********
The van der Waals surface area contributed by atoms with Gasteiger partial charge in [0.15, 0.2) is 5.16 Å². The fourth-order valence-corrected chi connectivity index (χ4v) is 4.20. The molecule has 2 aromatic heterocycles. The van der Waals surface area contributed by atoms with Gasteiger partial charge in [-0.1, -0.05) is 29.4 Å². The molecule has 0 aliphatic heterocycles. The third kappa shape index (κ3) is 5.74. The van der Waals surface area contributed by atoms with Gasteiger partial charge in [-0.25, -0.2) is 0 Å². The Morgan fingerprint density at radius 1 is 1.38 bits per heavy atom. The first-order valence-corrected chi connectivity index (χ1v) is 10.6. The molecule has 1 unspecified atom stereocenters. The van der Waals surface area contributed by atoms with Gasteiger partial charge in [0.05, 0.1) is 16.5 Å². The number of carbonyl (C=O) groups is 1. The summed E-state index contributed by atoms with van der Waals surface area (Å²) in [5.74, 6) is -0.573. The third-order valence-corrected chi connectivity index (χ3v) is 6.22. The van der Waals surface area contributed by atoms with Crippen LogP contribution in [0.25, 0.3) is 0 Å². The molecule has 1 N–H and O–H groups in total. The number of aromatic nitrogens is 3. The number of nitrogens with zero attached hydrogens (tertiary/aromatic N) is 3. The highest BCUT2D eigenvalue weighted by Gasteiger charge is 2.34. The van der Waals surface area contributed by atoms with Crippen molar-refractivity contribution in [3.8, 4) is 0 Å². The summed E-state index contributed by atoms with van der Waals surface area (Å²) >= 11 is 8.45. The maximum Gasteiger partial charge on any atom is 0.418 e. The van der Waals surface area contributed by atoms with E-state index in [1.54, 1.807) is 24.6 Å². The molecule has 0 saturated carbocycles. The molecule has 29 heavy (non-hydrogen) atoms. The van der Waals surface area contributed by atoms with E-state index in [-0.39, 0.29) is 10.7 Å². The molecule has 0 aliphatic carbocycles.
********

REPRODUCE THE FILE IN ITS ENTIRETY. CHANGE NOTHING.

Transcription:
The van der Waals surface area contributed by atoms with Gasteiger partial charge in [0.15, 0.2) is 5.16 Å². The fourth-order valence-corrected chi connectivity index (χ4v) is 4.20. The molecule has 2 aromatic heterocycles. The van der Waals surface area contributed by atoms with Gasteiger partial charge in [-0.1, -0.05) is 29.4 Å². The molecule has 0 aliphatic heterocycles. The third kappa shape index (κ3) is 5.74. The van der Waals surface area contributed by atoms with Gasteiger partial charge in [-0.25, -0.2) is 0 Å². The Morgan fingerprint density at radius 1 is 1.38 bits per heavy atom. The first-order valence-corrected chi connectivity index (χ1v) is 10.6. The molecule has 1 unspecified atom stereocenters. The van der Waals surface area contributed by atoms with Gasteiger partial charge in [0.05, 0.1) is 16.5 Å². The number of carbonyl (C=O) groups is 1. The summed E-state index contributed by atoms with van der Waals surface area (Å²) in [5.74, 6) is -0.573. The third-order valence-corrected chi connectivity index (χ3v) is 6.22. The van der Waals surface area contributed by atoms with Crippen LogP contribution in [0.25, 0.3) is 0 Å². The molecule has 1 N–H and O–H groups in total. The number of aromatic nitrogens is 3. The number of nitrogens with zero attached hydrogens (tertiary/aromatic N) is 3. The highest BCUT2D eigenvalue weighted by Gasteiger charge is 2.34. The van der Waals surface area contributed by atoms with Crippen molar-refractivity contribution in [3.8, 4) is 0 Å². The summed E-state index contributed by atoms with van der Waals surface area (Å²) >= 11 is 8.45. The maximum Gasteiger partial charge on any atom is 0.418 e. The van der Waals surface area contributed by atoms with E-state index in [1.54, 1.807) is 24.6 Å². The molecule has 0 saturated carbocycles. The molecule has 29 heavy (non-hydrogen) atoms. The van der Waals surface area contributed by atoms with E-state index in [-0.39, 0.29) is 10.7 Å². The molecule has 0 aliphatic carbocycles.